I was born in Spain and lived in Belgium, Chile, France, USA, Argentina among other places. Currently I am trying to settle down in a wild place. I am "retired", even though now I dedicate more hours "working" for my investments than I ever worked in the real labor market where I used to work in IT and Banking. I am a family man, I have a lovely wife, several sons and one step daughter. I have humble tastes, I like to stay home and read about companies and investments. I started investing at 25 before the internet bubble exploded. I did not know much about investing and liked technical analysis so my results were pretty bad. Fortunately I did not have much to lose. Some years later in 2006 bored of doing only real state investments and with quite a lot of money saved I opened an account in a cheap and excellent online broker and started again. This time I did not want to commit the same mistake, so I decided to follow a model. I heard that Warren Buffett was the best at making money via stocks so I started by reading a lot about him, all of his shareholders letters and several of the books that he recommended. I learned a lot, started applying his investing principles and reading a lot of 10K's. Digested news from lots of different sources. Basically I started buying very good and cheap companies and holding them for ever if possible and if nothing changed fundamentally. When the housing crisis started I was more than 75% cash. At that time I identified good companies at incredibly cheap prices so I invested most of my savings in stocks. In less than I year I doubled. By the second semester of 2009 I turned my software company into an investment vehicle and dedicated myself full time to it. My wife and I decided to change our lifestyle and moved from Belgium to the beach in a wild country. The goal was to keep fixed costs low in order to be able to live with a minimum 6-8% yearly return but specially to move away from the inhuman life of civilization and to have finally some peace and sunny weather to concentrate better on investing. Now I can think and study about companies 60 hours a week and I am doing great. I can finally do what I want full time and can proudly say that I have never been so happy, specially also with my just born 4th son, my other great kids and my sweet wife who supports me fully while I study most of the day and patiently wait for the opportunity to make a swing ! You can learn a bit more about my portfolio by viewing it at www.kuchita.com/view/sumo.php or you may learn more about me and my family by following the link "Author's site" from the menu above.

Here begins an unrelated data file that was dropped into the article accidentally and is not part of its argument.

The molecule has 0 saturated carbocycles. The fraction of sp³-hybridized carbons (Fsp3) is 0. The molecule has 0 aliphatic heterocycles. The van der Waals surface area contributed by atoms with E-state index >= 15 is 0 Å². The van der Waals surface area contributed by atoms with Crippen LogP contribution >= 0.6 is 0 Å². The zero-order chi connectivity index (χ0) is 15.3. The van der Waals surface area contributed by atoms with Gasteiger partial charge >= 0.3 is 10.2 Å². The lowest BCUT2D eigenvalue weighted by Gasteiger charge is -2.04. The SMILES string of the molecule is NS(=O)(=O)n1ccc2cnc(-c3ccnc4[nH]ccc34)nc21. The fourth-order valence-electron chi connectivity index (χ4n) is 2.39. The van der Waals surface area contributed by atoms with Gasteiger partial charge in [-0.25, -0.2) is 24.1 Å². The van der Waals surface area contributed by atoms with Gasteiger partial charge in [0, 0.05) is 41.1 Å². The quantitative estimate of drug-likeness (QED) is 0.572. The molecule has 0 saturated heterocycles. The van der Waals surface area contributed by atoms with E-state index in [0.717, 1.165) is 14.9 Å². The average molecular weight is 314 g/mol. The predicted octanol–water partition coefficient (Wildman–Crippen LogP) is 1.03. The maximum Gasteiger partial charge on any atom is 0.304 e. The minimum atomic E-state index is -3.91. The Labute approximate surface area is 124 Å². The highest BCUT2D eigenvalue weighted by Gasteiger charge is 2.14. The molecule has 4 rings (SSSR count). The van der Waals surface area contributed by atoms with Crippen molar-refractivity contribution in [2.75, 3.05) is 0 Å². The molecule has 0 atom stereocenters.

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7 Responses to My favorite investing books

  1. Pingback: Cuentame sobre lo que haces, inversiones… online brokerage… me pregunto una tia. | The Intelligent Investor Blog

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  7. I strongly believe that studying Buffett’s life and principles will make us more adept investors. I obsessively studied his life and investment style for many years and read every book I could lay my hands on in the process. This has made me somewhat of an expert on books written about Warren Buffett and I want to share my knowledge with you. If you are interested, kindly visit my recommendations on http://www.bestbuffettbooks.blogspot.com